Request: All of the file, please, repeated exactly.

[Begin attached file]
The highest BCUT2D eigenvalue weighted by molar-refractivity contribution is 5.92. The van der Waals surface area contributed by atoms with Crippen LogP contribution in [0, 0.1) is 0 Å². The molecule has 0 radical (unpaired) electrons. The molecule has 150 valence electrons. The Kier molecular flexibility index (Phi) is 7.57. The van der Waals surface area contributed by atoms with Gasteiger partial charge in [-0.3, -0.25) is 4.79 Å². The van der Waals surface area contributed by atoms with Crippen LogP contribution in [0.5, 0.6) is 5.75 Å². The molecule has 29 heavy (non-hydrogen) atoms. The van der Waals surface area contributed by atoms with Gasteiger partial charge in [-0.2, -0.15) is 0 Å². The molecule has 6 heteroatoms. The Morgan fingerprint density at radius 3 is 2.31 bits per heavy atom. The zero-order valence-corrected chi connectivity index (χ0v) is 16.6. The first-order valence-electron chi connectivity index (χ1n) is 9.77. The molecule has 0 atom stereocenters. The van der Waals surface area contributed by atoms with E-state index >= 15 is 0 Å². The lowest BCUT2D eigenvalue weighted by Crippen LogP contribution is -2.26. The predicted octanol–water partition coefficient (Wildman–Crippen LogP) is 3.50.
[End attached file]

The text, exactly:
The highest BCUT2D eigenvalue weighted by molar-refractivity contribution is 5.92. The van der Waals surface area contributed by atoms with Crippen LogP contribution in [0, 0.1) is 0 Å². The molecule has 0 radical (unpaired) electrons. The molecule has 150 valence electrons. The Kier molecular flexibility index (Phi) is 7.57. The van der Waals surface area contributed by atoms with Gasteiger partial charge in [-0.3, -0.25) is 4.79 Å². The van der Waals surface area contributed by atoms with Crippen LogP contribution in [0.5, 0.6) is 5.75 Å². The molecule has 29 heavy (non-hydrogen) atoms. The van der Waals surface area contributed by atoms with Gasteiger partial charge in [-0.2, -0.15) is 0 Å². The molecule has 6 heteroatoms. The Morgan fingerprint density at radius 3 is 2.31 bits per heavy atom. The zero-order valence-corrected chi connectivity index (χ0v) is 16.6. The first-order valence-electron chi connectivity index (χ1n) is 9.77. The molecule has 0 atom stereocenters. The van der Waals surface area contributed by atoms with E-state index >= 15 is 0 Å². The lowest BCUT2D eigenvalue weighted by Crippen LogP contribution is -2.26. The predicted octanol–water partition coefficient (Wildman–Crippen LogP) is 3.50.